Billy Budd Chapter 3 Summary and Analysis

Herman Melville

Chapter 3 Summary and Analysis

At the time of Billy Budd’s impressment, the Indomitable is on her way to join the Mediterranean fleet. The meeting with the fleet is accomplished shortly afterward.

Melville provides the historical context for Billy’s impressment. This occurred in the same year, 1797, as did the mutinies at Spithead and Nore. The latter insurrection came to be called the “Great Mutiny,” and it has gone down in British naval history as an event of dire threat to England.

After the Spithead mutiny was put down, some of the seamen’s minor grievances were redressed, but these were not rectified sufficiently to prevent the later uprising at the Nore.

Not long afterward the mutineers were among the sailors who helped Lord Horatio Nelson win his victory at Trafalgar. This service seemed a full-fledged absolution for their previous mutinous behavior.

Noting that Billy Budd’s forced enlistment occurs as the ship is en route to join the Mediterranean fleet, Melville foreshadows the events which will occur when the Indomitable is again separated from the fleet. It is then that the fateful episode, which is at the heart of the story, takes place.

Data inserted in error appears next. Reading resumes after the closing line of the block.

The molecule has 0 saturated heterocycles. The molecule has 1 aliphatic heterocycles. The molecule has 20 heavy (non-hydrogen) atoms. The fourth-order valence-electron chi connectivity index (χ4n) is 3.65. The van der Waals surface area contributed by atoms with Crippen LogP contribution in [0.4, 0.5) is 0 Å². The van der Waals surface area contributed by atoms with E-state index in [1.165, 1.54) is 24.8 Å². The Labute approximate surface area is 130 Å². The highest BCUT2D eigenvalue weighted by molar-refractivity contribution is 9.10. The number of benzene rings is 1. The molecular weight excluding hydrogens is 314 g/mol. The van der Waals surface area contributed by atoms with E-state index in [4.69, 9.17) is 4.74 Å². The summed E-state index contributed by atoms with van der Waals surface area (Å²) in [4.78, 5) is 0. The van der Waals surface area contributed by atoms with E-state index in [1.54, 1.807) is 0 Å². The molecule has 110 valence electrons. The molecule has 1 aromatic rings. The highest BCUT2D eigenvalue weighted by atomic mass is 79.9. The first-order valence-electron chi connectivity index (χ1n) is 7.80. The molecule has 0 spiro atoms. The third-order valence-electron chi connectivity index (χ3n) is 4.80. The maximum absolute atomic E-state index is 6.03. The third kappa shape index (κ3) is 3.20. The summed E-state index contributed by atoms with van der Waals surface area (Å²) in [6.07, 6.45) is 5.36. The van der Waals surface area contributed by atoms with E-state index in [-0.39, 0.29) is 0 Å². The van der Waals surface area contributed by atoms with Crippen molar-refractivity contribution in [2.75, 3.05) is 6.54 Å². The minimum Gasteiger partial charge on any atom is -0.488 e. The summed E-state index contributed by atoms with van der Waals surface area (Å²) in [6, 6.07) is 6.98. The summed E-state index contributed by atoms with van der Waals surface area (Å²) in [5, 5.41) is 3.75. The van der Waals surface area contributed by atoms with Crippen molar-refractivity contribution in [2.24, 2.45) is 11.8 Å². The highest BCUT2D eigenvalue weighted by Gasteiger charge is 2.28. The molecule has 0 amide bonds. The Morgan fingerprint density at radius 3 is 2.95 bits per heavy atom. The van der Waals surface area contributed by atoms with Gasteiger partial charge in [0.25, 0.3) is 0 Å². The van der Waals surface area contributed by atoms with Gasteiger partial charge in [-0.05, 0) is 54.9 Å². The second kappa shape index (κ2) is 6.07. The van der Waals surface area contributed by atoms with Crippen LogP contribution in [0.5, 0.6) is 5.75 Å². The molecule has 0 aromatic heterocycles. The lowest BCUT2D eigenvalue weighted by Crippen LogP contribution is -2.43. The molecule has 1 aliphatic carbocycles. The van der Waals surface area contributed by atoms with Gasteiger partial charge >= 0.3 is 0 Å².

Melville mentions at the beginning of this chapter that the Indomitable customarily participates in maneuvers with the entire fleet. However, on certain rare occasions the Indomitable is used for special services that require a ship with superior sailing qualities, as well as a skipper who can act decisively when required to do so.

The Spithead and Nore mutinies which are spoken of in Chapter 3 foreshadow the pivotal events which appear later in the story. This context is crucial to the disposition of the commanding officer who will hold Billy’s fate in his hands.

The basic obedience of the ordinary sailor is mentioned by Melville several times during this story. This obedience is seen in this chapter in the willingness to fight with patriotic fervor at the Trafalgar engagement by the men who had previously been mutineers.

We are thus given to understand that this character trait will prove significant to the unfolding of the story.